A DISABLED woman from York has launched a petition over the decision to repave part of a historic city-centre square.

City of York Council is carrying out a £490,000 revamp of King’s Square which it says will provide better seating, pedestrian access and street-performance space and improve its appearance.

Some of the cobbled pathway at King’s Court will be replaced as part of the facelift, part of the wider Reinvigorate York scheme, and while this paving dates from the 1970s it has sparked debate about whether the stones should be retained regardless of age due to being part of the city’s charm.

Michelle Wyatt, 38, from Acomb, who suffers from chronic fatigue condition ME and uses a wheelchair, has begun collecting signatures in King’s Square for a petition calling for cobbles across York to be kept, saying they are “an experience of times gone by”.

She said stone setts like those in the square would not cause problems for disabled residents and visitors.

The council stressed the scheme’s main focus is to make King’s Square “a world-class space” rather than to improve disabled access, and no changes will be made to Shambles, contrary to suggestions in national newspaper reports. It also said consultation took place before the scheme was agreed and this would also happen with future Reinvigorate York projects.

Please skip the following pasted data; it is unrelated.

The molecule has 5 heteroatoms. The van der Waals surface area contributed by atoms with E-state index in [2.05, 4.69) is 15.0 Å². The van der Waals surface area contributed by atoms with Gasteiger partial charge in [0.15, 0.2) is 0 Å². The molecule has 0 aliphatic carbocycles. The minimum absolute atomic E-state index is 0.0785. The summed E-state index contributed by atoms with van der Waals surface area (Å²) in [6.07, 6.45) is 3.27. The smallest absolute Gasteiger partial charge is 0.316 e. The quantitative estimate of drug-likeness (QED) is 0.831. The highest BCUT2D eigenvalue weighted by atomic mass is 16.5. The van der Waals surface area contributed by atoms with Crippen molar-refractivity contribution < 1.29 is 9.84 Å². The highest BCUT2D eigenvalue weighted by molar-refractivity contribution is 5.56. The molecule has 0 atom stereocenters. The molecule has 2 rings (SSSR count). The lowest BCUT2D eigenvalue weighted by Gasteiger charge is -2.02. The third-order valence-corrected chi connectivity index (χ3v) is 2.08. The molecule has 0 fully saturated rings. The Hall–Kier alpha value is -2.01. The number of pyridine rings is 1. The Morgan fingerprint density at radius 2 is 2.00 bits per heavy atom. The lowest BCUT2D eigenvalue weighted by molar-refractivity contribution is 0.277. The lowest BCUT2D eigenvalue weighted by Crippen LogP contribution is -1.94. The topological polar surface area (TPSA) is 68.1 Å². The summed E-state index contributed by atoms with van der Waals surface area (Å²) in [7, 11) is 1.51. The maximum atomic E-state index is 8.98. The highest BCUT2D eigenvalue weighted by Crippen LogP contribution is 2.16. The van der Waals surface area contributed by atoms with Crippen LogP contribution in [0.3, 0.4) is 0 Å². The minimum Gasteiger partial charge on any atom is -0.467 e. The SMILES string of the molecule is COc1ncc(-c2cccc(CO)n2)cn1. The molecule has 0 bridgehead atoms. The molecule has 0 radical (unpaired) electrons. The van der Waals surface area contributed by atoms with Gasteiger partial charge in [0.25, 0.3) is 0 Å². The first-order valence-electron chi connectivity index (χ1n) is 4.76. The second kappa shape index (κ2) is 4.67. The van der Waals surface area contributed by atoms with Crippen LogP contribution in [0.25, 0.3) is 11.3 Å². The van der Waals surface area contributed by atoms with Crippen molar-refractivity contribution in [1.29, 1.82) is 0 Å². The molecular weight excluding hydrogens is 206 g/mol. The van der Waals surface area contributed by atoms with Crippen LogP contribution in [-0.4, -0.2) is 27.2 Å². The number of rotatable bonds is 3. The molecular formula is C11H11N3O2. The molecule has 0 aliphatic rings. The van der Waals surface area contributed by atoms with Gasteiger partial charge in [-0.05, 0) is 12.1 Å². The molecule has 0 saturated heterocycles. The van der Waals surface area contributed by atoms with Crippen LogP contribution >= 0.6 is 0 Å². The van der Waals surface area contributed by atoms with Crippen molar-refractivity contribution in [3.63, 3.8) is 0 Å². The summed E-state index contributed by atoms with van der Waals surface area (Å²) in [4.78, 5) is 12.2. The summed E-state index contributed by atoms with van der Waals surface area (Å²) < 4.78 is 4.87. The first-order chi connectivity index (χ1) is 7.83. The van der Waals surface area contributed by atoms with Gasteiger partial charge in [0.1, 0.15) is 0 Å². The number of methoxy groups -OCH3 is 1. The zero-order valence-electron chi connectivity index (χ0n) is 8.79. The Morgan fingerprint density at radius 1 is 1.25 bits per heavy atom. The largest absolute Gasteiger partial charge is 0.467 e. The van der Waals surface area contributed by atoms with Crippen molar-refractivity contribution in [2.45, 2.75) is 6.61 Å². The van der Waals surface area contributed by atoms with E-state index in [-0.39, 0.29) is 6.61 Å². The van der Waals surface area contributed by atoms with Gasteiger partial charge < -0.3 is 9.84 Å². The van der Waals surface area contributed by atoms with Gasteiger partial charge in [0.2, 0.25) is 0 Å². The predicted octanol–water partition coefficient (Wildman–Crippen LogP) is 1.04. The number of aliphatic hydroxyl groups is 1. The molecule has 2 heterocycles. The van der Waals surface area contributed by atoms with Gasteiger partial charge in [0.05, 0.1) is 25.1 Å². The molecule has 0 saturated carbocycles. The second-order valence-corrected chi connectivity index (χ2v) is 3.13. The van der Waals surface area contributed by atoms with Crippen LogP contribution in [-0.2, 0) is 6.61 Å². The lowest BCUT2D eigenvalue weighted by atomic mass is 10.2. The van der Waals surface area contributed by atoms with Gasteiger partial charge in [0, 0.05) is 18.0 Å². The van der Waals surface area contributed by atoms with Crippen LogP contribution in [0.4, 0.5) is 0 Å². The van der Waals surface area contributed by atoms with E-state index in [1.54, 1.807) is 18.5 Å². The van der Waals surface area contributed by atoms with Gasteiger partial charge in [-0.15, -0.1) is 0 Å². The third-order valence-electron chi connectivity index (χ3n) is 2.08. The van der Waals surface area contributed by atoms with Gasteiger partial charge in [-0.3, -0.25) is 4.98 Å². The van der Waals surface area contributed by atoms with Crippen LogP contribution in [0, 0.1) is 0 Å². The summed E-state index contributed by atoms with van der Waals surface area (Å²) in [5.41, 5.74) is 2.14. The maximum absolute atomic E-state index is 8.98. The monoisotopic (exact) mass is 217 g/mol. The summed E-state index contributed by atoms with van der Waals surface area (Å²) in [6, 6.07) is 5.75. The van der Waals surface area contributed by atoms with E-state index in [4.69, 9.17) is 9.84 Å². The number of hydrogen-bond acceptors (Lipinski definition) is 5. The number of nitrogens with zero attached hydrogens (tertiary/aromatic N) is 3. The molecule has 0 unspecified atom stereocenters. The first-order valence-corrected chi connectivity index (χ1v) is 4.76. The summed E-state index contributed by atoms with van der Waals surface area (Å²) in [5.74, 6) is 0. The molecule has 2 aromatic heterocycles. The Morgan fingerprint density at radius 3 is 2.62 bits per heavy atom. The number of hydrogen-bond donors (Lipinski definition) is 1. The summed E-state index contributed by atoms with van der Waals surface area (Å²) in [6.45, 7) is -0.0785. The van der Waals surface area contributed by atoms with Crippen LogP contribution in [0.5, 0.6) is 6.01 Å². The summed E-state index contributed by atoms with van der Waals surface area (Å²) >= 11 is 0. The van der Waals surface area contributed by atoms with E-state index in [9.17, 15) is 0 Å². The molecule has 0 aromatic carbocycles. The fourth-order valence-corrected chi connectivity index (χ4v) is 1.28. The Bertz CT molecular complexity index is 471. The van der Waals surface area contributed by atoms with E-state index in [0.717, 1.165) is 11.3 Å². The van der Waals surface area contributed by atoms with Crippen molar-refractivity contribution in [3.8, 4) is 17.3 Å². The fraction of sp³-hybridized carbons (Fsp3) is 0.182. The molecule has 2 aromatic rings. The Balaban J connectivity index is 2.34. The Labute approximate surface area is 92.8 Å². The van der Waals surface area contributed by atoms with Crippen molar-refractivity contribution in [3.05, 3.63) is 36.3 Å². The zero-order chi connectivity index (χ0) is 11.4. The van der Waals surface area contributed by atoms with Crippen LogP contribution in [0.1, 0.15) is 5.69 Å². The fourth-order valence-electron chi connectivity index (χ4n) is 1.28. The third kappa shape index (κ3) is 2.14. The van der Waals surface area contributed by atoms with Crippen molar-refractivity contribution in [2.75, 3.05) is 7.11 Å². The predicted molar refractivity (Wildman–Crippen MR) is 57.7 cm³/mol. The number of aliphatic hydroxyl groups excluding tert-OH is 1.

Michelle, whose petition had been signed by about 150 people yesterday, said: “I don’t think the paving needs doing – you don’t update or upgrade history, you restore it.

“There is the argument the cobbles only date from the 1970s, but they are fine as they are. If enough people sign this petition, I hope it will show how people feel if there are any similar plans for other cobbles in the city in the future.”

The council’s plans have sparked much debate. The author of the York Stories website said the paving being replaced was “historic” if not “ancient”, saying: “It’s very handsome, functional and fits with the York aesthetic as it matches other nearby lanes.”

The website said many people had mistakenly believed the scheme was about Shambles, although the square was equally important.

The council said King’s Court was largely made up of tarmac or brick until the 1970s and Reinvigorate York was designed to boost businesses, reduce clutter, attract more city-centre footfall and maintain York’s tourism status.

Darren Richardson, director of city and environmental services, said: “The quality of York’s public spaces is fundamental to sustaining the city’s prosperity, and it’s important to everybody who lives, works, visits and invests in our city.”